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WHERE NO DIRECT EVIDENCE, COURT WILL USE CIRCUMSTANTIAL EVIDENCE

Dictum

It is trite law that where, as in the present case, no direct evidence of an eyewitness to the commission of an offence is available, the court may infer from the facts proved the existence of other facts which logically and conclusively establish the guilt of the accused person beyond reasonable doubt. See Adepetu v. The State (1998) 9 NWLR (Pt.565) 185. Accordingly, when strong circumstantial evidence is led against an accused person in a criminal trial and this gives rise to the drawing of a presumption or inference irresistibly warranted by such evidence, the criminal court will not hesitate to draw such a presumption or inference so long as it is so cogent and compelling as to convince the jury that on no rational hypothesis other than the inference can the facts be accounted for. See Uwe Idighi Esai and others v. The State (1976) 11 SC 39; Peter Nwachukwu Eze v. The State (1976) 1 SC 125 etc. The onus is on the accused person to rebut the guilt based on circumstantial evidence but this is merely on the basis of preponderance of probabilities. See Michael Peter v. The State (1997) 12 NWLR (Pt.531) 1.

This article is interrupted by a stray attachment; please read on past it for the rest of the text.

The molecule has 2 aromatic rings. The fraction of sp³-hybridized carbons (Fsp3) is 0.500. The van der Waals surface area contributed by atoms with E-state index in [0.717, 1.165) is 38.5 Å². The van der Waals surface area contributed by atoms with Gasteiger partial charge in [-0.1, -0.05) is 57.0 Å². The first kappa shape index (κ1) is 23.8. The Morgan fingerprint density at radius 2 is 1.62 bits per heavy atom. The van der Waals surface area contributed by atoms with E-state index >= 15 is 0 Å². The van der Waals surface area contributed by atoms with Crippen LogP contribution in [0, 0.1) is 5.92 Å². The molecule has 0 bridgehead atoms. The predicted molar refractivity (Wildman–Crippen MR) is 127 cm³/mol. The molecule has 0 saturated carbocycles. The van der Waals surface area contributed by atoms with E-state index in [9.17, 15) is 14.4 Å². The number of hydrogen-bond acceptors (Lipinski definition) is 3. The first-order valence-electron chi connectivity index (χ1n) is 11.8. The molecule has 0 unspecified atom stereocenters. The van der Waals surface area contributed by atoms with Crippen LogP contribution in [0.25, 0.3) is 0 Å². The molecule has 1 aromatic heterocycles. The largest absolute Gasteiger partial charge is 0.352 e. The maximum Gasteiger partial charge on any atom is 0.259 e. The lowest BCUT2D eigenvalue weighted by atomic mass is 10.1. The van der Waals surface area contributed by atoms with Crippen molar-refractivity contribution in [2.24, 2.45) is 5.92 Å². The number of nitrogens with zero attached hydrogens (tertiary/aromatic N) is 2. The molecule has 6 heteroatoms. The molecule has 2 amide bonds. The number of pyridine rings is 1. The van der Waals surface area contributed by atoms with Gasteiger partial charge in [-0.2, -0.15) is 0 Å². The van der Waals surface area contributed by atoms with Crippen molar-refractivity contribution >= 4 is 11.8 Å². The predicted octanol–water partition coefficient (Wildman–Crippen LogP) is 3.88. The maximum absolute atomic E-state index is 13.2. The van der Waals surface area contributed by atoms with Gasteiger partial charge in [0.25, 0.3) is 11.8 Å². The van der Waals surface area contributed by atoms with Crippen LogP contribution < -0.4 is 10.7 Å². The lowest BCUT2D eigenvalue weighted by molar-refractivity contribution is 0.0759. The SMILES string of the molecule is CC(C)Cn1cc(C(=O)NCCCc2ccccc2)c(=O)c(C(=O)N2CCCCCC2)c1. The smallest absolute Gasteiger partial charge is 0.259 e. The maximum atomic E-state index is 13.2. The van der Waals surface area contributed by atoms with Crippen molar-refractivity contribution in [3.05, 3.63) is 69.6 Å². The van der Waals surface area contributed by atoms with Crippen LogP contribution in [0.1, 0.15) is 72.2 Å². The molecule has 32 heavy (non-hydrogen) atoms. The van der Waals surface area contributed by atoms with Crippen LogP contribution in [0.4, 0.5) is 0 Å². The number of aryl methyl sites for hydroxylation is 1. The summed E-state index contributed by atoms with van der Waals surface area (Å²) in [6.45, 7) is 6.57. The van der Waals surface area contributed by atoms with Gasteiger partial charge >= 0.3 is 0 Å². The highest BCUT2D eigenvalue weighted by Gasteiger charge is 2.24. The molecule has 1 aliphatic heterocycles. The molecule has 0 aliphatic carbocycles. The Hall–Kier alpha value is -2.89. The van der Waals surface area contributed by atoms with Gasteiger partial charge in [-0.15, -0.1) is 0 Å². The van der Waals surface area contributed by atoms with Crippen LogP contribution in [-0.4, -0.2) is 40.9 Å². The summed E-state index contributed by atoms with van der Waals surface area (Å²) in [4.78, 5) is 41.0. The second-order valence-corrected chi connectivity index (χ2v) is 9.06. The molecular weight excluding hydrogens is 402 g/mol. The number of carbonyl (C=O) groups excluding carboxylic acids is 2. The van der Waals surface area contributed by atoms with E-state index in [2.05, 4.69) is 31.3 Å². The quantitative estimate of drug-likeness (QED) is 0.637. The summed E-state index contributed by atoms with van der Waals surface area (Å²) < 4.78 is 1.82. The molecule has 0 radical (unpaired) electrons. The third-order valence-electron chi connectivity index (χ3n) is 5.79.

— Iguh, JSC. Adeniji v. State (2001) – SC. 210/1999

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CIRCUMSTANTIAL EVIDENCE IS OFTEN THE BEST FORM OF EVIDENCE

Lord Hewart, Lord Chief Justice of England observed in P. L. Taylor & Ors. v. R. 21 Cr. App. R20 at p.21: It has been said that the evidence against the applicants is circumstantial: so it is but circumstantial evidence is very often the best. It is evidence of surrounding circumstances which, by undesigned coincidence is capable of proving a proposition with the accuracy of mathematics.

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CAUSE OF DEATH CAN BE INFERRED FROM CIRCUMSTANCES SURROUNDING THE DEATH

In Adamu v. Kano Native Authority (1956) 1 F.S.C. 25 (1956) SCNLR 65 the Federal Supreme Court held that the Court could infer cause of death from the circumstances surrounding the death where there is lack of medical evidence. See also Ayinde v. The State (1972) 3 S.C. 153; Edim v. The State (1972) 4 S.C. 160; and The State v. Edohor (1975) 9-11 S.C. 69 in all these three cases, the body was not even found but this court held in each one that the fact of death was provable by circumstantial evidence. See also Essien v. The State (1984) 3 S.C. 14 where Bellow, J.S.C. (as he then was) observed:- “It is trite law that although medical evidence as to the cause of death is desirable, it is not essential in all cases of homicide. Where medical evidence is not available as to the cause of death, the court may infer the cause of death upon circumstantial evidence adduced before it.”

— Ogundare, JSC. Azu v State (1993) – SC. 131/1992

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THE CIRCUMSTANTIAL EVIDENCE CAPABLE OF LEADING TO A CONVICTION